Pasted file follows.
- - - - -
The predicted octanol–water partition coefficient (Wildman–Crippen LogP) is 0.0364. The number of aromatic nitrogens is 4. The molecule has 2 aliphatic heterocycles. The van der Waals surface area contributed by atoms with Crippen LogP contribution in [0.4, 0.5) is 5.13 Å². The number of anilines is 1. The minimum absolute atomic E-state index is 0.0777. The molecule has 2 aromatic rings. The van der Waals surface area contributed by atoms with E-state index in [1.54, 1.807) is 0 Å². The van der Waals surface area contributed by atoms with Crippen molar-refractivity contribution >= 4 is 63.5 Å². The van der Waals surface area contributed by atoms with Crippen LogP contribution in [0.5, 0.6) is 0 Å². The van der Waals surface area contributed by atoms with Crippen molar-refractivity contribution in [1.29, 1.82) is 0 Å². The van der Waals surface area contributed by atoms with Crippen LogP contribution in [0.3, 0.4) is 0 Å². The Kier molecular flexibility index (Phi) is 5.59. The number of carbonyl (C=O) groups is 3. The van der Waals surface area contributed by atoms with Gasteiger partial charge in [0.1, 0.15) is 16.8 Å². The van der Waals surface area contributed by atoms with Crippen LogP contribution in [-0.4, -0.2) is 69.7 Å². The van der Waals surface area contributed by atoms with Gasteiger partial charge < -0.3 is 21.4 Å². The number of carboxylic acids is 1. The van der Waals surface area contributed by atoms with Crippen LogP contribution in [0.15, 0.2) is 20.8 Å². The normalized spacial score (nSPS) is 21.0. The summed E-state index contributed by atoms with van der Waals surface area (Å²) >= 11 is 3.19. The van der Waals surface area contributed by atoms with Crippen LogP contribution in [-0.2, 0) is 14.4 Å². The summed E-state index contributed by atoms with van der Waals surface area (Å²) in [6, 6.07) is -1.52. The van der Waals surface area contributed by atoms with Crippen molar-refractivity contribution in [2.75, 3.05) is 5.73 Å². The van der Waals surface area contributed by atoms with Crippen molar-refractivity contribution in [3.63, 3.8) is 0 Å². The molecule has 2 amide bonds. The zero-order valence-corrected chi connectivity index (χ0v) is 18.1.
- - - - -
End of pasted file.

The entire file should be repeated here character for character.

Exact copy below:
The predicted octanol–water partition coefficient (Wildman–Crippen LogP) is 0.0364. The number of aromatic nitrogens is 4. The molecule has 2 aliphatic heterocycles. The van der Waals surface area contributed by atoms with Crippen LogP contribution in [0.4, 0.5) is 5.13 Å². The number of anilines is 1. The minimum absolute atomic E-state index is 0.0777. The molecule has 2 aromatic rings. The van der Waals surface area contributed by atoms with E-state index in [1.54, 1.807) is 0 Å². The van der Waals surface area contributed by atoms with Crippen molar-refractivity contribution >= 4 is 63.5 Å². The van der Waals surface area contributed by atoms with Crippen LogP contribution in [0.5, 0.6) is 0 Å². The van der Waals surface area contributed by atoms with Crippen molar-refractivity contribution in [1.29, 1.82) is 0 Å². The van der Waals surface area contributed by atoms with Crippen LogP contribution in [0.3, 0.4) is 0 Å². The Kier molecular flexibility index (Phi) is 5.59. The number of carbonyl (C=O) groups is 3. The van der Waals surface area contributed by atoms with Gasteiger partial charge in [0.1, 0.15) is 16.8 Å². The van der Waals surface area contributed by atoms with Crippen LogP contribution in [-0.4, -0.2) is 69.7 Å². The van der Waals surface area contributed by atoms with Gasteiger partial charge < -0.3 is 21.4 Å². The number of carboxylic acids is 1. The van der Waals surface area contributed by atoms with Crippen LogP contribution in [0.15, 0.2) is 20.8 Å². The normalized spacial score (nSPS) is 21.0. The summed E-state index contributed by atoms with van der Waals surface area (Å²) >= 11 is 3.19. The van der Waals surface area contributed by atoms with Crippen LogP contribution in [-0.2, 0) is 14.4 Å². The summed E-state index contributed by atoms with van der Waals surface area (Å²) in [6, 6.07) is -1.52. The van der Waals surface area contributed by atoms with Crippen molar-refractivity contribution in [2.75, 3.05) is 5.73 Å². The van der Waals surface area contributed by atoms with Crippen molar-refractivity contribution in [3.63, 3.8) is 0 Å². The molecule has 2 amide bonds. The zero-order valence-corrected chi connectivity index (χ0v) is 18.1.